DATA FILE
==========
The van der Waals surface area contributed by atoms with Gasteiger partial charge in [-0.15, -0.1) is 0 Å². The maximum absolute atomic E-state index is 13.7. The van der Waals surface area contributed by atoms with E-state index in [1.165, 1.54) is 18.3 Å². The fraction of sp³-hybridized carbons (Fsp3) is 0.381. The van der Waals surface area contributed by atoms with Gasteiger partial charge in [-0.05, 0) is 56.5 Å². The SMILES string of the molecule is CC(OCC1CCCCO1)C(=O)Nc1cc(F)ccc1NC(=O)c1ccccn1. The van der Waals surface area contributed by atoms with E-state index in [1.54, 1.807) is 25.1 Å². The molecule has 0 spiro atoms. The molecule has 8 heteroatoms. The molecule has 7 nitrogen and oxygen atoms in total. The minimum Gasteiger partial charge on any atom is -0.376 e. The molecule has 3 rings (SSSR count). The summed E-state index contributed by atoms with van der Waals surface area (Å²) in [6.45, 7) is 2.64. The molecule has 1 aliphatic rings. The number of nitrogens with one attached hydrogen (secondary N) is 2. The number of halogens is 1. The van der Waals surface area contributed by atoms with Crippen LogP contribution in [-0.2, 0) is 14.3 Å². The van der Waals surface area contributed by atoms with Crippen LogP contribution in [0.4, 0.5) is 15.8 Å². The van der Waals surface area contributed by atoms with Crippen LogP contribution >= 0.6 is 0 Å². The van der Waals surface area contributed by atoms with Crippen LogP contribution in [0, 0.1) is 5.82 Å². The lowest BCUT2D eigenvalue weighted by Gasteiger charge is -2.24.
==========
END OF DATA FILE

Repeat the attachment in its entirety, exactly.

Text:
The van der Waals surface area contributed by atoms with Gasteiger partial charge in [-0.15, -0.1) is 0 Å². The maximum absolute atomic E-state index is 13.7. The van der Waals surface area contributed by atoms with E-state index in [1.165, 1.54) is 18.3 Å². The fraction of sp³-hybridized carbons (Fsp3) is 0.381. The van der Waals surface area contributed by atoms with Gasteiger partial charge in [-0.05, 0) is 56.5 Å². The SMILES string of the molecule is CC(OCC1CCCCO1)C(=O)Nc1cc(F)ccc1NC(=O)c1ccccn1. The van der Waals surface area contributed by atoms with E-state index in [1.54, 1.807) is 25.1 Å². The molecule has 0 spiro atoms. The molecule has 8 heteroatoms. The molecule has 7 nitrogen and oxygen atoms in total. The minimum Gasteiger partial charge on any atom is -0.376 e. The molecule has 3 rings (SSSR count). The summed E-state index contributed by atoms with van der Waals surface area (Å²) in [6.45, 7) is 2.64. The molecule has 1 aliphatic rings. The number of nitrogens with one attached hydrogen (secondary N) is 2. The number of halogens is 1. The van der Waals surface area contributed by atoms with Crippen LogP contribution in [-0.2, 0) is 14.3 Å². The van der Waals surface area contributed by atoms with Crippen LogP contribution in [0.4, 0.5) is 15.8 Å². The van der Waals surface area contributed by atoms with Crippen LogP contribution >= 0.6 is 0 Å². The van der Waals surface area contributed by atoms with Crippen LogP contribution in [0, 0.1) is 5.82 Å². The lowest BCUT2D eigenvalue weighted by Gasteiger charge is -2.24.